The Bad — Unfortunately, despite some caveats throughout about how VAA would only make up a percentage of a teacher’s future evaluation, the reality is that VAA is assuming a disproportionate share of the emerging analyses. The Times says as much when it admits that VAA “offers the closest thing available to an objective assessment of teachers.”

But what if the closest thing available isn’t actually the closest thing to the truth? Based on this logic, the NFL should only draft college players based on the things it can observe objectively — like their 40-yard dash times, or the number of times they can bench press 225 pounds. Yet as any fan knows, this isn’t the best path toward finding the best players (but don’t tell Al Davis). And a similar approach in education is also not the best path, precisely because it simplifies an extremely complex undertaking. After all, if the only thing I’m going to be evaluated on is my speed, why bother working on my pass-catching ability? And if in reality all that matters is my VAA score (despite what people say), why do anything other than focus on preparing children for the tests? So the “bad” is less about the VAA scores, and more about their being used in relative isolation. When we do that, we get Campbell’s Law.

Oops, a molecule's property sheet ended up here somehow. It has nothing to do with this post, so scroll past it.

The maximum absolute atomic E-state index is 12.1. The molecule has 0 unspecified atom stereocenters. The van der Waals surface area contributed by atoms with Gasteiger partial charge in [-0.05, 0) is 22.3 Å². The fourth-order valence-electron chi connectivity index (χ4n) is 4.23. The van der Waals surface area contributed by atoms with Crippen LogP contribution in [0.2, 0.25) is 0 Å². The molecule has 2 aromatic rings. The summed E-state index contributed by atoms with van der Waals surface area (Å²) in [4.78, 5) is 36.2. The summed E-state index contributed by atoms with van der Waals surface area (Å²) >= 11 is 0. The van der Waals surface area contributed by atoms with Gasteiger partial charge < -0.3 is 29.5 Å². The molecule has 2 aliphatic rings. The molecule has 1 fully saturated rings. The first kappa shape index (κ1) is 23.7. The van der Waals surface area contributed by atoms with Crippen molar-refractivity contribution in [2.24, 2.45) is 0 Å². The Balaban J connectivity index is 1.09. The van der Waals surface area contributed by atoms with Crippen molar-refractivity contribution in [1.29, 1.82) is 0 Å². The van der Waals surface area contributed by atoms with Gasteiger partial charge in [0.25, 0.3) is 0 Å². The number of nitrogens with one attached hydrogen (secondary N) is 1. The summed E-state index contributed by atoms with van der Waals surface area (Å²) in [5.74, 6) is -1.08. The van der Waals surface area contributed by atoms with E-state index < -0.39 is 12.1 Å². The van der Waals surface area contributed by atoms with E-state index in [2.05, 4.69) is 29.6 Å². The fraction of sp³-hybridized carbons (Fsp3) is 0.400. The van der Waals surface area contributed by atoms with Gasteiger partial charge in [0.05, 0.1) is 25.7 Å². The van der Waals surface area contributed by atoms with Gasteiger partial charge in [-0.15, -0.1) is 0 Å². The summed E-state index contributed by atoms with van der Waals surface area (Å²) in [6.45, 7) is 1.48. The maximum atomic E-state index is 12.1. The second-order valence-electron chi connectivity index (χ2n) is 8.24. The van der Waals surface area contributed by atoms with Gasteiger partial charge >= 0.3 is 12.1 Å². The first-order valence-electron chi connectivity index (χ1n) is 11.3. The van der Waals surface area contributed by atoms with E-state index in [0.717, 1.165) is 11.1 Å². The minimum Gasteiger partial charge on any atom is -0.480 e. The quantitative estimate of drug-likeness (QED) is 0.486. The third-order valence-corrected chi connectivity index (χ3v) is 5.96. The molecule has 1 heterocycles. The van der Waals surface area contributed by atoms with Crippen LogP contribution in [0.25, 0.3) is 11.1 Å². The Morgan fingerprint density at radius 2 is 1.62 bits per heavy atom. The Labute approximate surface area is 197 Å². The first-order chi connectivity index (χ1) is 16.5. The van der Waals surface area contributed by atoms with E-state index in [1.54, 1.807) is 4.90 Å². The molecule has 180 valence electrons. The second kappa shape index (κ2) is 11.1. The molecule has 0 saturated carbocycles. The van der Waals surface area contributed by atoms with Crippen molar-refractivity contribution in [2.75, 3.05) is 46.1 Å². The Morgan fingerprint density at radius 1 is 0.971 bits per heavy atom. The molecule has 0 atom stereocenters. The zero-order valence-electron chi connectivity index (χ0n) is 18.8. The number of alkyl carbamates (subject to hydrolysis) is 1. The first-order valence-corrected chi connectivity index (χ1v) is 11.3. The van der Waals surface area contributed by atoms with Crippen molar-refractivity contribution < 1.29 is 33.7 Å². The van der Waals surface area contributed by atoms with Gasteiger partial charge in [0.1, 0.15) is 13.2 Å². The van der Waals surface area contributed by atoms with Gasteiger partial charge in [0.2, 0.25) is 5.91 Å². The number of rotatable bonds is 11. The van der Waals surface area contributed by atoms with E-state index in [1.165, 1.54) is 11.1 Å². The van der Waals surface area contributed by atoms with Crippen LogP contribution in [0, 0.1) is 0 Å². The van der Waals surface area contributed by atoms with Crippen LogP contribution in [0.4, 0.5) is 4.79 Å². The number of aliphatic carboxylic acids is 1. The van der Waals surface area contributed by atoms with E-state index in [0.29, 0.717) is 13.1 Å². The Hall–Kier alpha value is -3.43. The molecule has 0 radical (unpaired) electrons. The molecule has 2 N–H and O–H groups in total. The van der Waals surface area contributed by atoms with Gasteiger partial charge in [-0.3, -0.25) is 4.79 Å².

The Ugly — I see the ugly aspects of this unfolding on both sides of the debate. For the Times, I think their article reflects their own limited understanding of education, and teaching, and the core conditions of a powerful learning environment. Journalism exists to educate the general public about core issues that are essential to our civic health and well-being. The Times says it wrote the article to help parents stop feeling like they’re in the dark when it comes to their children’s schooling. Yet the main thing I notice when I speak to my friends who are parents (and non-educators) is how much they feel they must rely on test scores to gauge a school’s overall health — even though any good educator knows it provides no more than a partial sliver of the picture a parent needs in order to make a sound decision about where they should send their child. Does the Times’ study help paint a fuller picture for parents? Or is it merely painting over the same narrow corner of a canvas that is in fact much larger, richer, and more opaque than we’d like it to be?